Borrowed Chords Or Modal Interchange: What Are They?

Published: 23rd April 2010
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If you listen carefully to James Morrison's soulful song, "You Give Me Something," you will quickly realize the use of a harmonic device called modal interchange or borrowed chords that gives the song its distinct sound. In fact, the very first two chords of the introduction point to the prevalent use of borrowed chords in the song, i.e. Ab-Fmi6-C or bVI-IVmi6-I in the key of C major.

Modal interchange or borrowed chords is a harmonic device where chords from the parallel scale of the existing scale or key is taken (or borrowed) and used in that key. A parallel scale is one that shares the same first note or tonic or root note, e.g. the parallel minor scale of C major is C minor -- any one of the three, i.e. natural, melodic or harmonic. Technically, you can also borrow chords from the parallel modes that have the same root note, e.g. C Dorian, C Lydian, etc. The most common though is from the minor scales.

Using modal interchange adds chromaticism or extra colors to your chords and chord progression because it veers away from just the seven diatonic chords of the current key.

If we go back to Mr. Morrison's song, you will hear a 3-bar intro of bVI-IVmi6-I, as mentioned. Both of these chords are from the parallel scale of C natural minor. It's like replacing an ordinary diatonic VImi-IV-I progression, with IV-I being a classic Plagal or "Amen" cadence or phrase-ending chords.

The verse goes through a very diatonic progression of mainly triads, then moves the same way through the chorus and ends with the parallel minor cadence.

In the bridge section, the first half starts off with the following chords: Ebmaj7-Dmi7-G-Bb/F-F-C7-Ebmaj7-Bbmaj7 which works out to bIIImaj7-IImi7-V-bVII/5-IV-I7-bIIImaj7-bVIImaj7. And what parallel scales are we seeing here?

Ebmaj7 or bIIIma7 is either from C natural minor or C Dorian. C7, Bb/F and Bbmaj7 (I7, bVII/5 & bVIImaj7, respectively) are from the C Mixolydian mode (the fifth mode of F major scale), giving the song its bluesy character. Arguably, both the Bb structures could also come from the C Dorian mode (the second mode of Bb major scale). But I'm more inclined to go with the Mixolydian mode because of the bluesy nature of the section. And there you have it, a beautiful soulful song with the simple addition of borrowed chords to the main key.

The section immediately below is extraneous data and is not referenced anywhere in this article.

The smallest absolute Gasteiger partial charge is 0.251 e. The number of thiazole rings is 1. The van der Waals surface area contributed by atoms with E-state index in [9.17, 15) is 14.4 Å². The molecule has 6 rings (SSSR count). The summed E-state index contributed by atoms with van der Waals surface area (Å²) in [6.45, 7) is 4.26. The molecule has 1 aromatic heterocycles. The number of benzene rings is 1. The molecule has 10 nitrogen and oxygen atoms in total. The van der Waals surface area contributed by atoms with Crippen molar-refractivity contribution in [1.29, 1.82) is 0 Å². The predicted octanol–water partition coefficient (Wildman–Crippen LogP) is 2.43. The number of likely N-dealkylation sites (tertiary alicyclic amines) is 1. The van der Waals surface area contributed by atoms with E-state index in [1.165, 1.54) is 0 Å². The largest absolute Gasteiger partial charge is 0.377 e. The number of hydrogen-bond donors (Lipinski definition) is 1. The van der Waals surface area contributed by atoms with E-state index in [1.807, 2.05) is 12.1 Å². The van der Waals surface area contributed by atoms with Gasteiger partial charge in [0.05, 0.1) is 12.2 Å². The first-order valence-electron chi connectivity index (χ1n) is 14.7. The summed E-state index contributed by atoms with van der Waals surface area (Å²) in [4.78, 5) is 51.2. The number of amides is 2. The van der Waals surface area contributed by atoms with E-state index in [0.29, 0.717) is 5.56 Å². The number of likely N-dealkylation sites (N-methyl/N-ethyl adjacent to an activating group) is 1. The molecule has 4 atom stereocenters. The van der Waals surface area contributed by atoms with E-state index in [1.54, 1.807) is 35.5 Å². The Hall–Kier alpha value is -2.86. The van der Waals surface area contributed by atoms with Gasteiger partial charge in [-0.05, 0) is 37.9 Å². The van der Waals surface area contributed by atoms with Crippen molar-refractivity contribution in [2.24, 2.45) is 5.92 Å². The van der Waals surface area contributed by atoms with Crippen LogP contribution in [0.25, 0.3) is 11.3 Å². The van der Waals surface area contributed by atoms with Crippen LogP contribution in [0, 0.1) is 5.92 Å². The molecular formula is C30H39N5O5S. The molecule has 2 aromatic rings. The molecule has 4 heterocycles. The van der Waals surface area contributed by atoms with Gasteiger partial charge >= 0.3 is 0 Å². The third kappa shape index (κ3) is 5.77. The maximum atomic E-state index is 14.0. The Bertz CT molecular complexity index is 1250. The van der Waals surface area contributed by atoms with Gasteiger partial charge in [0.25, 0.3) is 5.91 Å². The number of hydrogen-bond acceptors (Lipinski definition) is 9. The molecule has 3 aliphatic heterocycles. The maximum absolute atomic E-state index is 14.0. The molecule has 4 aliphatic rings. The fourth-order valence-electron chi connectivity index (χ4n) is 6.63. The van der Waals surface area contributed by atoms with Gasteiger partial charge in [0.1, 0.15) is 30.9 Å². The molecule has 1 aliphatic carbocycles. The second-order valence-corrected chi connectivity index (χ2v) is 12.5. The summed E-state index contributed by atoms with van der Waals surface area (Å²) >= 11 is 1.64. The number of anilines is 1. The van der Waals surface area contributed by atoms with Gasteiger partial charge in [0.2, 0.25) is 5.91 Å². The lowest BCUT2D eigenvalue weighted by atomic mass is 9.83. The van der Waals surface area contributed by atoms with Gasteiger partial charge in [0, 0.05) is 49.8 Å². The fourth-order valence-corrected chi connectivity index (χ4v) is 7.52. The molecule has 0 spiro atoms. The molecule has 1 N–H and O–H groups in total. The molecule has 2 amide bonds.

Let's look at another example. Just in case you think modal interchange equals the blues sound, take a listen to the old pop classic by Spandau Ballet, "True." The song is in the Key of G major and features two main borrowed chords, i.e. Fmaj9 or bVIImaj9 ; and Eb or bVI of the key. Later on in the song during the sax solo, the group vamps on Ebmaj7 and Abmaj7, which are bVImaj7 and bIImaj respectively.

So where do these borrowed chords come from? bVI definitely comes from the parallel G natural minor scale; bVIImaj9 is from the G Mixolydian (the fifth mode of C major scale); and bIImaj7 from the G Phrygian (the third mode of the Eb major scale).

As you can see, employing modal interchange to a composition does not equate adding a bluesy sound to the song. Generally, it just adds color that otherwise will not be there in an entirely diatonic song.

So all in all, we can see that the popular borrowed chords are the bVI and bVII, coming from the parallel natural minor scale and the parallel mixolydian mode, respectively.

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